Weight Loss Surgery

By Laura Moncur @ 5:00 am — Filed under:

I think this video is supposed to promote weight loss surgery, but it seems to do the opposite for me. If you have ever thought about having weight loss surgery, this video is a vivid reason on why you shouldn’t. Not only do you have to endure an unpleasant surgery, you have to eat healthy to keep the weight off. Weight loss from gastric bypass surgery or any other weight loss surgery happens because you change your eating habits. If you have to change your eating habits anyway, don’t bother with the medical torture. Learn how to change your habits now.

Sometimes I think people are tempted by weight loss surgery because they think they deserve the pain. Maybe they think that if they suffered so much that they wouldn’t dare go back to eating poorly. Or maybe they think that the cost of the surgery is going to be a deterrent to eating poorly. It all sounds like punishment to me.

Instead of punishing yourself with weight loss surgery, do something nice for yourself today. Feed yourself some fresh veggies and fruit, maybe even some lean protein. Give yourself the rush of some heart-pounding exercise. Find other non-food-related ways to be nice to yourself. You don’t need weight loss surgery. You need someone to love you so much that you WANT to be healthy. That someone can be you.


3 Responses to “Weight Loss Surgery”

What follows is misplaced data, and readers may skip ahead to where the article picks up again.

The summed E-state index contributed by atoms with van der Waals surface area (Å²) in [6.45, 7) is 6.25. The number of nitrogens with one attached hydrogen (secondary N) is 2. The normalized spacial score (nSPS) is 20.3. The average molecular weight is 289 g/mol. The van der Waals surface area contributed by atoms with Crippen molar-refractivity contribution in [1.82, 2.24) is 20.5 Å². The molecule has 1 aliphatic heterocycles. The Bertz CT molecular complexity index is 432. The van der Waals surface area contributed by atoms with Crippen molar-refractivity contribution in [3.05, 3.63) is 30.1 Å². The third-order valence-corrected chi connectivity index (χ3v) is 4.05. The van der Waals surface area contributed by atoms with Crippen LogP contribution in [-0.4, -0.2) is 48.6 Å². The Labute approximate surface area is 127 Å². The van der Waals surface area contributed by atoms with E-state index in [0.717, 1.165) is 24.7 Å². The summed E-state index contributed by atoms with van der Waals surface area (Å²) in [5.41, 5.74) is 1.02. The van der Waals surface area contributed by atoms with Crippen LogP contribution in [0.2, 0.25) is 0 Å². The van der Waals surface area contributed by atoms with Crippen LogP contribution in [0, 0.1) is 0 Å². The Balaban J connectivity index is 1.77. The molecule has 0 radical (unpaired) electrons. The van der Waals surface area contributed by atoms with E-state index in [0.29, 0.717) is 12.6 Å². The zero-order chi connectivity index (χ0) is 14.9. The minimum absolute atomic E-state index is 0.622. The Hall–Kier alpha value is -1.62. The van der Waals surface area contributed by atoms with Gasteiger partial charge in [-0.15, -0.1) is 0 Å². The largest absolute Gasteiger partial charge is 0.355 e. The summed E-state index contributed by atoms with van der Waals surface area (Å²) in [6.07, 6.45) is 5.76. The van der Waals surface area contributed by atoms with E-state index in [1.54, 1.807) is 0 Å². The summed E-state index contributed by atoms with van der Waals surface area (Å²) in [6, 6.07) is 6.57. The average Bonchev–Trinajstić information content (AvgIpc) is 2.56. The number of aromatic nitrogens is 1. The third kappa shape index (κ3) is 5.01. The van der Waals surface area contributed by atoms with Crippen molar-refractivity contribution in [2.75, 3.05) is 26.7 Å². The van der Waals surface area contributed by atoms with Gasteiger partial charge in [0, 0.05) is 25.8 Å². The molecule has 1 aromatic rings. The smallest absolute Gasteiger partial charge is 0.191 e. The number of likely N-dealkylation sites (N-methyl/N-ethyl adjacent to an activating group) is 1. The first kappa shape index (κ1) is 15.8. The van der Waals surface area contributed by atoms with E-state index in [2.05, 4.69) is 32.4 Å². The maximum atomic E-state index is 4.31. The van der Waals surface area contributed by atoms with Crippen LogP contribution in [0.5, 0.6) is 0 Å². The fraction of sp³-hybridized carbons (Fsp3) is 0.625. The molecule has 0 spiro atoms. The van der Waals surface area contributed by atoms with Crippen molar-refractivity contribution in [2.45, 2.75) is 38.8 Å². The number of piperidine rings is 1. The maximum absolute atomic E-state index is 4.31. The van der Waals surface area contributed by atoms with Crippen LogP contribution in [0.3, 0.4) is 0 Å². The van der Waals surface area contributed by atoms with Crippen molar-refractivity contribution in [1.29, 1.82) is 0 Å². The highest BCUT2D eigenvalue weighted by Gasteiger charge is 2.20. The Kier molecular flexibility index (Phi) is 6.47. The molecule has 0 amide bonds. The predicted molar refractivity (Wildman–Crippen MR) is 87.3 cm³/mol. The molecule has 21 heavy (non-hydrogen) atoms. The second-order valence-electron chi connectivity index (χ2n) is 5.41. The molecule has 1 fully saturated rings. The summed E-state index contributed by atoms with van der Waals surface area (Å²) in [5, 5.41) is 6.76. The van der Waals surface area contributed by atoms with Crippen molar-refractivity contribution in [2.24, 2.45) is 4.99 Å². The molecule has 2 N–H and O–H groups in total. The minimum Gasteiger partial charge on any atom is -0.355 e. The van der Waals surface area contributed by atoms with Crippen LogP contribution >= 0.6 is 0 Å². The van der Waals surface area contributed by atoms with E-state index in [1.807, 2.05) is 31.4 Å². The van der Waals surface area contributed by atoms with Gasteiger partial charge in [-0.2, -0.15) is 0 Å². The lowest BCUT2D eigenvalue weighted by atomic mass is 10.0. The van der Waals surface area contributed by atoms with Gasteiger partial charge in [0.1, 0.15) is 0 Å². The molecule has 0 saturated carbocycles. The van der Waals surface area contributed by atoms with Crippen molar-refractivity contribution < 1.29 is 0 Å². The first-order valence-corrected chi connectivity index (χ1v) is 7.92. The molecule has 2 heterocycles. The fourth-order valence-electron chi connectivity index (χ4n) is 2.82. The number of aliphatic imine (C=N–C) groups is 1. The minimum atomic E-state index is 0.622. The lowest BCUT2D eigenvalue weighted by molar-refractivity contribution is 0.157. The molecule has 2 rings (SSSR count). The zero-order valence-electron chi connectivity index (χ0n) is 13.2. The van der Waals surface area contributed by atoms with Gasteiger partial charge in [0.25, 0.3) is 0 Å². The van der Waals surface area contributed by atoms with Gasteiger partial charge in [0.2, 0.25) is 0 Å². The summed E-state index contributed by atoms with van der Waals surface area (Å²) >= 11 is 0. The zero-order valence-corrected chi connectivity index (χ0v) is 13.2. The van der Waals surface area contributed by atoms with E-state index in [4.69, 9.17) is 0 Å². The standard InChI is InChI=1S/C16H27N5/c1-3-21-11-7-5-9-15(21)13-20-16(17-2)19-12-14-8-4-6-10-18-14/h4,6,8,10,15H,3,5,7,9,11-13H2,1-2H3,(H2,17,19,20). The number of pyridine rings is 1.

1. Misty Says:

    I have such a love/hate relationship with the idea of weight loss surgery. On the one hand, I hate the idea of modifying your body permanently for a quick-fix and not really getting into healthy habits beforehand. This is the case with my brother-in-law. They had him do like two weeks of joke diets to show he couldn’t lose weight on his own, then approved him for the surgery. He did lose quite a bit of weight, but now it’s almost 3 years after the surgery and he’s gained some of it back. He hasn’t changed his eating habits at all (it’s just now he sometimes throws up if he eats too much) and is just barely starting to do any kind of exercise (and that is sporadic and probably will disappear with winter). My father-in-law sees all this and yet just recently decided (without consulting his wife) that he’s going to do the same surgery too, ‘hopefully’ before the end of the year.

    And then there’s my mom. She has lots of mental and physical problems and I frankly have zero hope of her losing weight on her own. She’s applying to get the surgery, and if she does get it, I think it can get her down to a reasonable weight where she can then start doing something proactive. She weighs something like 600 pounds, sits around depressed most of the time, and has pain/faintness/problems whenever she tries to do -any- activity. With her problems, it would probably be even more important for her to do weight loss the ‘right’ way, but it’s just not going to happen. The alternative is to let her eat herself to death, as far as I can tell.

  2. iportion Says:

    Thanks for the video. Weight loss surgery is not an easy road nor an easy way out. It is major surgery and a lot harder than my doing a modified weight watchers. It’s major sugary, a family friend almost died from weight loss surgery. It should be for people who can’t lose any other way. Most who do it will never be thin. Weight loss surgery should only be for those with above bmi of 44.4 Though I was above a 44 bmi I lost weight in the past so I knew gastric bypass was not for me.

  3. Thais Says:

    Why is the woman promoting weight loss surgery … fat?

    That alone would make me think twice about it. It either doesn’t work, or the person promoting it chooses not to get it.

    (Or is she a healthy weight, and I’m just brainwashed by the anorexic loving media conspiracy?)

Leave a Reply


Powered by WordPress
(c) 2004-2017 Starling Fitness / Michael and Laura Moncur